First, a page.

— Paul is repeating himself again, isn’t he? He doesn’t want us to miss the point. Why is the law a curse? Because it puts us in bondage. We are a prisoner that can’t break free. The law condemns. The law knows no mercy. James 2:10 says “For whoever keeps the whole law and yet stumbles at just one point is guilty of breaking all of it.”
The law is a cruel master – holding us to a standard that we cannot keep. The law reveals our sin, but cannot remove it. That is why Jesus came to this earth for us. Paul continues in Galatians 3:13 “Christ redeemed us from the curse of the law by becoming a curse for us.” — Jesus bore the penalty for our sin on the cross.
The law is a cruel master, but Jesus is a merciful and kind one. Galatians 3:26 says: “So in Christ Jesus you are all children of God through faith” and Galatians 4:7 says: “So you are no longer a slave, but God’s child.” When we sin and seek God’s forgiveness, Jesus is merciful. Our inability to keep the law is precisely why Jesus died for us. Jesus has freed us from slavery to the law.
Nothing you do can make God love you more, and nothing you do can make God love you less.
Perhaps you feel uncertain about that statement? But that is grace. Grace is God’s undeserved favor. We cannot earn it. We cannot deserve it.
— In many of the verses in Galatians this morning I hope you noticed something. There are statements such as “called to live in the grace of Christ” , “I live by faith” , and “the righteous will live by faith.”
We not only begin by faith, we keep living by faith. Paul does address the Christian life – how we are to live out this new found freedom that we, as believers, have in Christ.
And this is where we can drift off course, just like the Galatians did. We are not emphasizing OT Law like they did, but nonetheless we can drift from God’s grace. It has been said that “eternal vigilance is the price of liberty.”
Satan wants to get us focused on ourselves and our works, instead of on Jesus and his all sufficient work for us on the cross of Calvary.
We need to be alert. We need to keep our eyes on Jesus. No matter where we are in our spiritual journey, we never outgrow the good news that got us started.
— If you are able, I’d like you to stand as I read Galatians 5:1 —
“It is for freedom that Christ has set us free. Stand firm, then, and do not let yourselves be burdened again by a yoke of slavery.”
In the book of Romans, we find our standing. Remember my sermon last time was entitled: Are you standing in grace?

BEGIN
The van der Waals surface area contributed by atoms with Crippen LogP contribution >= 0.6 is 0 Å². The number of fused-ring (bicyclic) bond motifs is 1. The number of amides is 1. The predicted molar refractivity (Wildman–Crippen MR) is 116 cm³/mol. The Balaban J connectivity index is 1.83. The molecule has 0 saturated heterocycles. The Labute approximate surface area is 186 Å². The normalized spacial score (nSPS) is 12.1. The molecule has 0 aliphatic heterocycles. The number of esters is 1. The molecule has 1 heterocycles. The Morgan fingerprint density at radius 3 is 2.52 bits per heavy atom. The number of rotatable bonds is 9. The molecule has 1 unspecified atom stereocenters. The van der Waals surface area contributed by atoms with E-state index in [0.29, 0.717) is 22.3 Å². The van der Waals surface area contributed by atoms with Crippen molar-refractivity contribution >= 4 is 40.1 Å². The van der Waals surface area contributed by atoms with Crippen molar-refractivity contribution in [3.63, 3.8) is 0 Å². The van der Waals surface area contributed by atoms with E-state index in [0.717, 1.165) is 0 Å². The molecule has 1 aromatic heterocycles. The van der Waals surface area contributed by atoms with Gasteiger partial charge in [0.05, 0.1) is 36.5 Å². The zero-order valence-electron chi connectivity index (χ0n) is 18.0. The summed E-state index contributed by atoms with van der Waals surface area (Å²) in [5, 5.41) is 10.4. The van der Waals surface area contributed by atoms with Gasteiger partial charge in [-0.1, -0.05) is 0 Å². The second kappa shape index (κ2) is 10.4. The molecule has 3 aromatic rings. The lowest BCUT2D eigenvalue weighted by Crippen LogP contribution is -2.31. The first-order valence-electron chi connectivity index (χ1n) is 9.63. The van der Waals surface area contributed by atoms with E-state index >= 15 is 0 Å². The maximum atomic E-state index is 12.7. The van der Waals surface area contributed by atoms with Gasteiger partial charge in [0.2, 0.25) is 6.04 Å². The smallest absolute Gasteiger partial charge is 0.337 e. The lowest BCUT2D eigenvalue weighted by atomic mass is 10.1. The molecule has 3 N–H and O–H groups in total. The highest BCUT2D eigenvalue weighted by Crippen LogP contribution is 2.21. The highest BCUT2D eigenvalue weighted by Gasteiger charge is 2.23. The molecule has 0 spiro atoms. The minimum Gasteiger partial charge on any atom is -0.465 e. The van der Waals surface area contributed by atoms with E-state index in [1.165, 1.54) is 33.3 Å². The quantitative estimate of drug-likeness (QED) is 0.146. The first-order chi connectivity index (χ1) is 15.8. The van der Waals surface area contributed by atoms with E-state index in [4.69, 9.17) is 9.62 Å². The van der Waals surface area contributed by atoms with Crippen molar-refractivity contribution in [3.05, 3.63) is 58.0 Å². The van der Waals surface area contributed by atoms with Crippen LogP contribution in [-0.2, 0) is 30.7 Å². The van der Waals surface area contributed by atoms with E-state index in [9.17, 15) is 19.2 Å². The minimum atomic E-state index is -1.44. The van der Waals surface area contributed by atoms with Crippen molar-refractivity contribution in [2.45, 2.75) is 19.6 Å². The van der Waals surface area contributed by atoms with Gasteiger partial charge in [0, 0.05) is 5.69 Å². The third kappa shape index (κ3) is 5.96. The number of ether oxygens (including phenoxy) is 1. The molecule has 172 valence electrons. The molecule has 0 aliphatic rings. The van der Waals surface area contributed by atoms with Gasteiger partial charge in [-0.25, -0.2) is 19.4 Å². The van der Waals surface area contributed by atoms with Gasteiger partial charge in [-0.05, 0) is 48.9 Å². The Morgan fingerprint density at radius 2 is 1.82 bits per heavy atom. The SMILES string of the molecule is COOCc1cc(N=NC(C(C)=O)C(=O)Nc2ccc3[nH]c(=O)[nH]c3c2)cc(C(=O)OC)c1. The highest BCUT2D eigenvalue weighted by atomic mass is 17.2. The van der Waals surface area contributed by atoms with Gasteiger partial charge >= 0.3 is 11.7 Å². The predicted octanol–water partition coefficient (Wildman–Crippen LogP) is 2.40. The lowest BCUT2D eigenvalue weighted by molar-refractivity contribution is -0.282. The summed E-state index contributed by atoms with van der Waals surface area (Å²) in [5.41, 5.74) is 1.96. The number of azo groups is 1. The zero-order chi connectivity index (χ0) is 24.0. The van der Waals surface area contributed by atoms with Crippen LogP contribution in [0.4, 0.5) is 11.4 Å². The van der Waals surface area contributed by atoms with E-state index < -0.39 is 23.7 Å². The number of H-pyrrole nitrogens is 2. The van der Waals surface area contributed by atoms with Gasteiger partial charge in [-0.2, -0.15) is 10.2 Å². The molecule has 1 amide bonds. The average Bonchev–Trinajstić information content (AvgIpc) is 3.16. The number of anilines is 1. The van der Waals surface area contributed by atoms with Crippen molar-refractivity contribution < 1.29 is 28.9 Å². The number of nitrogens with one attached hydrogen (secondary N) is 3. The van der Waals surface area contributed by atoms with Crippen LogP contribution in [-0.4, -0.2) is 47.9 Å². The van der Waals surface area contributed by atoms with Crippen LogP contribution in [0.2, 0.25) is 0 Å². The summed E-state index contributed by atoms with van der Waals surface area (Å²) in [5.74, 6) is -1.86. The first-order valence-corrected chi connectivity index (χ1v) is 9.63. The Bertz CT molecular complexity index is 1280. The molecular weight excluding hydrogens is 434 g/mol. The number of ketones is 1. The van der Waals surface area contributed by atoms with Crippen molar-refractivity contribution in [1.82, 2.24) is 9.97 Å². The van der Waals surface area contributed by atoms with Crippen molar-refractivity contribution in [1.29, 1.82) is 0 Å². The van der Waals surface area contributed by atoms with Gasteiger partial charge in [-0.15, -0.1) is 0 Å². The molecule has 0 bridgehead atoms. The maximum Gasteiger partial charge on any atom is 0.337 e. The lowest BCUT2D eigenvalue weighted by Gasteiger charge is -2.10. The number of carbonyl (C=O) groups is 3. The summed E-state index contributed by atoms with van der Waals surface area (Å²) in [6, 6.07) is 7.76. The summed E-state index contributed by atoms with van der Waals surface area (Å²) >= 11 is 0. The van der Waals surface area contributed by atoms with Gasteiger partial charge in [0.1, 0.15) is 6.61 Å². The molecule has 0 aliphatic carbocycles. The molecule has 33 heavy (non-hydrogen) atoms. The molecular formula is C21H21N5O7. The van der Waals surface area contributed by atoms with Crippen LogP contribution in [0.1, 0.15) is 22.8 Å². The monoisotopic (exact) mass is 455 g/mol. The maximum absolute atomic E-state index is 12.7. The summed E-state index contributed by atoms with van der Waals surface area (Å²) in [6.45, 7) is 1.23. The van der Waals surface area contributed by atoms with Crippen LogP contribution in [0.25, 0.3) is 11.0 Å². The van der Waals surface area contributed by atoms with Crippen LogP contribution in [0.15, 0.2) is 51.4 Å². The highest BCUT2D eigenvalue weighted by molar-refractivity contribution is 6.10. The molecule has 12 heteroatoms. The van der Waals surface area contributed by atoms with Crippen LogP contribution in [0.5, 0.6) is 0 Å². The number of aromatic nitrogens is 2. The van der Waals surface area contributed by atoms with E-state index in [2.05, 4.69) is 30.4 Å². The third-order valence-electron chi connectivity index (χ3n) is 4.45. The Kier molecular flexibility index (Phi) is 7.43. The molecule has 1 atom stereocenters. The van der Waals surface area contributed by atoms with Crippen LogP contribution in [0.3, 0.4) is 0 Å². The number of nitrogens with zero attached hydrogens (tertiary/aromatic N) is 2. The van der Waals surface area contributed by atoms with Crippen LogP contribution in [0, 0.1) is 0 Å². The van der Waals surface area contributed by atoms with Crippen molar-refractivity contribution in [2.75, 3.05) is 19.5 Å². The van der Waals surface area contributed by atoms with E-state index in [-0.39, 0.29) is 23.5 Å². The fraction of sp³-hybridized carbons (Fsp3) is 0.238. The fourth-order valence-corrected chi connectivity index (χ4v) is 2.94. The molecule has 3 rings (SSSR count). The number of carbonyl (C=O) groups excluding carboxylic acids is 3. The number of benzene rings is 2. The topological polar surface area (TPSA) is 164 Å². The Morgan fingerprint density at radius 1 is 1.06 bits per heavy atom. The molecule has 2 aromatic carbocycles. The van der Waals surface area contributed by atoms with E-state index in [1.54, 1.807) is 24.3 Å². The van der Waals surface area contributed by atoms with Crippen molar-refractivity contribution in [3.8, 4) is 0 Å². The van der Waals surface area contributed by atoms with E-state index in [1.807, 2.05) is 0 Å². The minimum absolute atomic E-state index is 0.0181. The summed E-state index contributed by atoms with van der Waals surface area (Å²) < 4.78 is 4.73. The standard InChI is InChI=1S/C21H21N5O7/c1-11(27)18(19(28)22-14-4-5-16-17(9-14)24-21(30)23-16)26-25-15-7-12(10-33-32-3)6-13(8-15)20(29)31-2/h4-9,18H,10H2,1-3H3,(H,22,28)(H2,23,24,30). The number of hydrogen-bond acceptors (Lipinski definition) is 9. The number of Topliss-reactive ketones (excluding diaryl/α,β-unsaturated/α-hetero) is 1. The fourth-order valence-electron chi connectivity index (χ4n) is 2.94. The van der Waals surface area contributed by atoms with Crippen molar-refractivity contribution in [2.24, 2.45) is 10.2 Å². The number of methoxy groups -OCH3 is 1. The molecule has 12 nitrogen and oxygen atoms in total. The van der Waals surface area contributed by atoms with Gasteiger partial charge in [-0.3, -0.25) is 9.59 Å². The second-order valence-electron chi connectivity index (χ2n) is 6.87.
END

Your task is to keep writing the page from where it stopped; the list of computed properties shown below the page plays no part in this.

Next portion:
In Galatians, we take our stand. Are we going to live free?
We can all too easily revert to performing for God. We can begin to think of our Christian life as a self-improvement program. We can become self-reliant and self-righteous. We can turn our spiritual life into a formula, or a series of steps. Worse yet, we can think we are doing things to keep or gain God’s favor.
But that puts us back under the curse of the law! Remember the law is a cruel master, holding us to a standard we cannot keep.
Imagine if someone, out of the blue, gave you a brand new car as a gift. Wow. You begin to drive and enjoy the car, and then the person who gave you the car presents you with a long list of rules and regulations you must follow in order to stay in their favor and keep the car. I’m not so sure that car was actually a gift after all. You may even decide to give the gift back.
— There are types of Christianity that teach that we can do things to get special favor from God. A book by a very popular Christian pastor has this title: It’s Your Time: Activate Your Faith, Achieve Your Dreams, and Increase in God’s Favor.
Call that what you will, but it is not Christianity. There are multiple problems in that book title. But I think Paul would have the same words for this type of Christianity today as he did for the Galatians back then. Remember that Paul was upset, even angry in this letter, at how the Galatians were abandoning the Gospel.
We cannot lose the gospel – that good news of salvation by grace through faith. If you have trusted Christ as savior, you already have God’s favor.
We need to live in light of that favor – in light of God’s amazing grace. We are not living for favor from God, but because we already have favor from God.